Accidental Icon: Helmut Lang's Slightly Different Take on Creative Destruction

“I don’t like to throw things away, but I also have the ability to end chapters of my life.”  Helmut Lang

Creative destruction is a process through which something new brings about the end of whatever existed before it. There is something about it as an economic term that makes me uncomfortable. In his current reinvention as artist, the designer Helmut Lang recycles articles and artifacts from his life and through the various processes he applies to his materials, strips away past associations and creates something completely new yet retains the essence of the old. It is still somehow vaguely recognizable. Lang’s work makes me think of a more satisfying descriptor than creative destruction: creative recycling. In Friday’s post I will tell you more about Lang’s current exhibition at the Sperone Westwater Gallery here in New York City. Today I want to talk about my neighborhood and creative recycling.

The retaining of the old but reconfigured into something never seen before, the use of materials that somehow have the imprint of history on them, is somehow more surprising and exciting to me than something completely new. In my neighborhood you can always hear music, murals are on buildings on every block and tapestries are woven into fences surrounding abandoned lots.  Music and art are the DNA, or the essence of my neighborhood.

In my life I have always been drawn to the edges and that includes where I have lived. There is something so dynamic, yet at times sadly tragic in changing neighborhoods. The creative destruction in these spaces does not often retain the richness of the histories and cultures that they have displaced, despite economic progress. There is much creative destruction going on where I live right now, but there is also some creative recycling because of vibrantly strong community organizations with long and deep historical roots which allows them to be nimble with a constantly evolving mission that has adapted to change. The pictures in this post were taken at a formerly abandoned public school in my neighborhood. The reinvented space now contains 89 units of affordable live/work housing for artists and their families with 3,000 square feet available for a resident gallery in addition to 10,000 square feet of non-residential space for arts and cultural organizations on the ground floor and lower level. It serves the community by creating permanently affordable housing for resident artists in a neighborhood at risk of gentrification.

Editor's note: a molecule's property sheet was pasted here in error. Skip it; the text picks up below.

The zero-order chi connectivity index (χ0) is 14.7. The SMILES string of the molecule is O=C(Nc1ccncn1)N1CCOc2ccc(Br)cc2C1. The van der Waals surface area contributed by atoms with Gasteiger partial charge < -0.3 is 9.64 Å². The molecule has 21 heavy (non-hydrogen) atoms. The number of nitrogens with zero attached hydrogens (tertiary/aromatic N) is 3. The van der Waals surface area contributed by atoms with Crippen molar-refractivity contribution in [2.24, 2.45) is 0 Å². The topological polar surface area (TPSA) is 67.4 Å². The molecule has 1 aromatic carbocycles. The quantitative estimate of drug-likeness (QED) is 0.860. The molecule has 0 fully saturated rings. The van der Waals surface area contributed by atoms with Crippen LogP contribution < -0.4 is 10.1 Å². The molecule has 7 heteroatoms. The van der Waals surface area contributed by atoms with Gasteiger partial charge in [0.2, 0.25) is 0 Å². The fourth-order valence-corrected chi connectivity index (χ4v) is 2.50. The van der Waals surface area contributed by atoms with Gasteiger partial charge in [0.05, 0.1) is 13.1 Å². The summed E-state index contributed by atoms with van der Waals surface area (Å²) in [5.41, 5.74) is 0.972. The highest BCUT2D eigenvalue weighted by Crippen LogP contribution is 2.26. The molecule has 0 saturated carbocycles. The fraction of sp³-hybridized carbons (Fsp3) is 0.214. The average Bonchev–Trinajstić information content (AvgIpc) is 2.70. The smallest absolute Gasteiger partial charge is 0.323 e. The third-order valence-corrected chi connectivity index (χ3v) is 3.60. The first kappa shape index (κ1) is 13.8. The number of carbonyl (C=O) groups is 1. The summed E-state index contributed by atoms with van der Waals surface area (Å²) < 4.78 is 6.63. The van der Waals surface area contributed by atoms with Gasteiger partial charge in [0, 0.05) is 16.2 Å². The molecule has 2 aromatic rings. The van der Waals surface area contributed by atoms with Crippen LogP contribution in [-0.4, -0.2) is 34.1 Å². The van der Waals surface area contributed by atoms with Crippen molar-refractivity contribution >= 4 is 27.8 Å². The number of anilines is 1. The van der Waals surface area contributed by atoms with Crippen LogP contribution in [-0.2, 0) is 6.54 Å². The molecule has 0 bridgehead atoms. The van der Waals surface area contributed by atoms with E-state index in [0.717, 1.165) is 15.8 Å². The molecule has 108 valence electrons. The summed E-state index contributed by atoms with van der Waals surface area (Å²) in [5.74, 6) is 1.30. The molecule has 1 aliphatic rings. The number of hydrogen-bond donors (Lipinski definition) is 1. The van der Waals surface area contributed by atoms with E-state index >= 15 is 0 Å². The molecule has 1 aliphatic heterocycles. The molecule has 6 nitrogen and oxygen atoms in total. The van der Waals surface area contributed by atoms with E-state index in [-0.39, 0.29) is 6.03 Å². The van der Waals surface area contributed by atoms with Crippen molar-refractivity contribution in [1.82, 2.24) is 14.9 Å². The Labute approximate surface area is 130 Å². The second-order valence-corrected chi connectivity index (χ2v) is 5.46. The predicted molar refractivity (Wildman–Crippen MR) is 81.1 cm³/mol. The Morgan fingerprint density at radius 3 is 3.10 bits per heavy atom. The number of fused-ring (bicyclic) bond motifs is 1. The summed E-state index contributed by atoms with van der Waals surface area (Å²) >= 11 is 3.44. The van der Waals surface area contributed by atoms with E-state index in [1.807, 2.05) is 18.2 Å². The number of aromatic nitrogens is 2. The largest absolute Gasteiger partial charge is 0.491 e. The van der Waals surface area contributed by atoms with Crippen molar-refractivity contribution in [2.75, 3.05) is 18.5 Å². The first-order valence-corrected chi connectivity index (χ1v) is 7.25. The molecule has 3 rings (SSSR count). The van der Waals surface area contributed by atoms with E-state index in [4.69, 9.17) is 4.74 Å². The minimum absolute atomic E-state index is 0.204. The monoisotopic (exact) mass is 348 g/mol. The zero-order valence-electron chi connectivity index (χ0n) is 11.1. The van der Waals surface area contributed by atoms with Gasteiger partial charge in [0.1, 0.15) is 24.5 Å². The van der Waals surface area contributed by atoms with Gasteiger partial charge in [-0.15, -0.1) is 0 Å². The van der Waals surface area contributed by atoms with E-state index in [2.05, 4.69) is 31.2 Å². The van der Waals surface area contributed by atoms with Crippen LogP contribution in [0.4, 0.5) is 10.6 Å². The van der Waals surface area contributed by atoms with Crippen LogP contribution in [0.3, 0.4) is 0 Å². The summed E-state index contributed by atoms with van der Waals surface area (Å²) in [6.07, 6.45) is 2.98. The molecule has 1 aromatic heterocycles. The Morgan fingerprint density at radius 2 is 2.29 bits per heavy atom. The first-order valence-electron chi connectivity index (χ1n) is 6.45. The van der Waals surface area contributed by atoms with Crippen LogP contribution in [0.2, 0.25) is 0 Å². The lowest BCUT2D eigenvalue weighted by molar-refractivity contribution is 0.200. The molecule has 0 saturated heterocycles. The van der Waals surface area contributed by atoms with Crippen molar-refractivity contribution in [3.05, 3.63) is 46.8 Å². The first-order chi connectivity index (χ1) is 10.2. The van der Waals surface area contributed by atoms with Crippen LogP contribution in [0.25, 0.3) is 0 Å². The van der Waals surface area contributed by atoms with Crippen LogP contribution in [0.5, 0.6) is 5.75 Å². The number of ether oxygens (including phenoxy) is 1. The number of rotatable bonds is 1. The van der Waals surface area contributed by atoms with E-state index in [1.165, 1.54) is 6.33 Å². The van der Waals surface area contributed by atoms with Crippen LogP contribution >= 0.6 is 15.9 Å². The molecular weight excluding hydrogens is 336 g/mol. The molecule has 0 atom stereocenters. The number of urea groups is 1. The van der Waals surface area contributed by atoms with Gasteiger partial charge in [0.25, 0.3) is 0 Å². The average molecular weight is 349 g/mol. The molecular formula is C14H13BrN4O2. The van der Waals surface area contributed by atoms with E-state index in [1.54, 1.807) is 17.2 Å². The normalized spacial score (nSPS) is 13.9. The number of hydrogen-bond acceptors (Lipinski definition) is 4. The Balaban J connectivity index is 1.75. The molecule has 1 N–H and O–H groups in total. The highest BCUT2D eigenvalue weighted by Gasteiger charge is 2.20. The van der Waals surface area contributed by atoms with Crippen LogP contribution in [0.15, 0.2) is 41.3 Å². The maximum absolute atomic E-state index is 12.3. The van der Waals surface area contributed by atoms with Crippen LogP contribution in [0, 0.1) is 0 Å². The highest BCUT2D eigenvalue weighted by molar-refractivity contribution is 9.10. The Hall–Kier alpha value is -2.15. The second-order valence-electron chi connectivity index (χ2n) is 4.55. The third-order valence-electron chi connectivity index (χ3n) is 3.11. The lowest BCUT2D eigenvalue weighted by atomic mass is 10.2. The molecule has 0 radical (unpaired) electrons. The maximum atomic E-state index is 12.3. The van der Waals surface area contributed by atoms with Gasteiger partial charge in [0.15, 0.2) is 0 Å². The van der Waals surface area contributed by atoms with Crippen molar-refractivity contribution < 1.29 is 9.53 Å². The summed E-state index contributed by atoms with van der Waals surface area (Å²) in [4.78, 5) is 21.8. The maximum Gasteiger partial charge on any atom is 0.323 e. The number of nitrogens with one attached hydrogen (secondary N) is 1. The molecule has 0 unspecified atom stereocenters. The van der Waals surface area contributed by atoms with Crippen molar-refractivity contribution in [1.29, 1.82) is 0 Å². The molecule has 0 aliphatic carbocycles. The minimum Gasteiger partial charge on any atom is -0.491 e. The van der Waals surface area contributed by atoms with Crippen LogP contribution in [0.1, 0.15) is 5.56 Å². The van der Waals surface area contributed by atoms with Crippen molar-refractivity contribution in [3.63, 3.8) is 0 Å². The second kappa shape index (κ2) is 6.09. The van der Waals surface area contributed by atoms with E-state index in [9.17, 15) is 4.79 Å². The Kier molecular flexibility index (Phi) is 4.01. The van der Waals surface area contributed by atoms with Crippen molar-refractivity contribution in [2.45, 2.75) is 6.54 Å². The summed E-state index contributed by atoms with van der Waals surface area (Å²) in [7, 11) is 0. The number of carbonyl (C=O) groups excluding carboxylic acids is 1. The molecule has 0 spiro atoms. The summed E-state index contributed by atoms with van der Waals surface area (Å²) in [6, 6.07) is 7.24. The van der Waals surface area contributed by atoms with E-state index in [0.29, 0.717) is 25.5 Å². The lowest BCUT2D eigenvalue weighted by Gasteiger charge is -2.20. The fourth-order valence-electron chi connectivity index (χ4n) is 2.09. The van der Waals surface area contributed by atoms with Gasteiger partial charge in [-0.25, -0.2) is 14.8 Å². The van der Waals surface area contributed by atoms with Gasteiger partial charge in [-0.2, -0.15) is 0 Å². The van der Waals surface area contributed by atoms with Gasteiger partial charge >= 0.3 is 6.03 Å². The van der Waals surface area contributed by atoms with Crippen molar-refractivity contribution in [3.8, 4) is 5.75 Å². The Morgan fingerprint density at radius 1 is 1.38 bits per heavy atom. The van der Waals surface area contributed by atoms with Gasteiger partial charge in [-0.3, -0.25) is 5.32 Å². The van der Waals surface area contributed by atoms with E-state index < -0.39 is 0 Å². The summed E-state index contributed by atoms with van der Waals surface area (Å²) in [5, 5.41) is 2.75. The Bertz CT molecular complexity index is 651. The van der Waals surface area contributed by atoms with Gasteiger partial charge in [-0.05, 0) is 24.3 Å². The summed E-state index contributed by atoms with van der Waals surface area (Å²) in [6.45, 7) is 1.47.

In a situation like this, there is often something to be gained by everyone. I will gain from the rich artistic and cultural production that will emerge from a space where artists do not have to worry about survival and have the freedom as I do to create. These sorts of initiatives create sustainability for long term residents and offer something to the new ones. There are implications here for fashion and the young versus old conversation. Marketing to an older market does not have to be at the expense of devaluing the young. Some brands like Dolce and Gabbana and Lanvin have responded by giving us intergenerational campaigns this season. They make me happy.

How do you “creatively recycle” to create a completely new look?




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